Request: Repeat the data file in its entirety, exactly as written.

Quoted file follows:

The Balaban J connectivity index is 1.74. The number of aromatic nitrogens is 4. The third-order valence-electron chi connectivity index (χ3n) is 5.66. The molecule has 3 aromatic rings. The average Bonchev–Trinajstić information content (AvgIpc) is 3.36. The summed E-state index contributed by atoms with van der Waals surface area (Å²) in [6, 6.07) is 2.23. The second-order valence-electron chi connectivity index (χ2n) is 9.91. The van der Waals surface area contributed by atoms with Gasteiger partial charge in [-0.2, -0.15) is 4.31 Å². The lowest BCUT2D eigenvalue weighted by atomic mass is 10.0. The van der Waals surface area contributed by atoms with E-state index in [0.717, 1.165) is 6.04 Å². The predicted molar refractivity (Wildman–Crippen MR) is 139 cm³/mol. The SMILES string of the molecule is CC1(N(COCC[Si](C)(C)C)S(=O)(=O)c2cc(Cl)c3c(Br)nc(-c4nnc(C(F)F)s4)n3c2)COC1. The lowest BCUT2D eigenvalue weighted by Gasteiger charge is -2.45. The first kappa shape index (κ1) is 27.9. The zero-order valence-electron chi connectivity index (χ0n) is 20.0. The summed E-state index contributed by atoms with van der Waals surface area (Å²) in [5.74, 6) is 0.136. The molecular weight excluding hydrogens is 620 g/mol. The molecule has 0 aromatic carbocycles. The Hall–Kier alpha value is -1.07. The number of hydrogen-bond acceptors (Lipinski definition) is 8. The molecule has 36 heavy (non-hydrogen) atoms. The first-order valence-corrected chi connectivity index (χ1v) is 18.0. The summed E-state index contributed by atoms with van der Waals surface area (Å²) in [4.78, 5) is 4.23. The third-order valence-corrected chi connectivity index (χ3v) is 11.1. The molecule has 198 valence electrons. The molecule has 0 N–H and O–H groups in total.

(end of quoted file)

The Balaban J connectivity index is 1.74. The number of aromatic nitrogens is 4. The third-order valence-electron chi connectivity index (χ3n) is 5.66. The molecule has 3 aromatic rings. The average Bonchev–Trinajstić information content (AvgIpc) is 3.36. The summed E-state index contributed by atoms with van der Waals surface area (Å²) in [6, 6.07) is 2.23. The second-order valence-electron chi connectivity index (χ2n) is 9.91. The van der Waals surface area contributed by atoms with Gasteiger partial charge in [-0.2, -0.15) is 4.31 Å². The lowest BCUT2D eigenvalue weighted by atomic mass is 10.0. The van der Waals surface area contributed by atoms with E-state index in [0.717, 1.165) is 6.04 Å². The predicted molar refractivity (Wildman–Crippen MR) is 139 cm³/mol. The SMILES string of the molecule is CC1(N(COCC[Si](C)(C)C)S(=O)(=O)c2cc(Cl)c3c(Br)nc(-c4nnc(C(F)F)s4)n3c2)COC1. The lowest BCUT2D eigenvalue weighted by Gasteiger charge is -2.45. The first kappa shape index (κ1) is 27.9. The zero-order valence-electron chi connectivity index (χ0n) is 20.0. The summed E-state index contributed by atoms with van der Waals surface area (Å²) in [5.74, 6) is 0.136. The molecular weight excluding hydrogens is 620 g/mol. The molecule has 0 aromatic carbocycles. The Hall–Kier alpha value is -1.07. The number of hydrogen-bond acceptors (Lipinski definition) is 8. The molecule has 36 heavy (non-hydrogen) atoms. The first-order valence-corrected chi connectivity index (χ1v) is 18.0. The summed E-state index contributed by atoms with van der Waals surface area (Å²) in [4.78, 5) is 4.23. The third-order valence-corrected chi connectivity index (χ3v) is 11.1. The molecule has 198 valence electrons. The molecule has 0 N–H and O–H groups in total.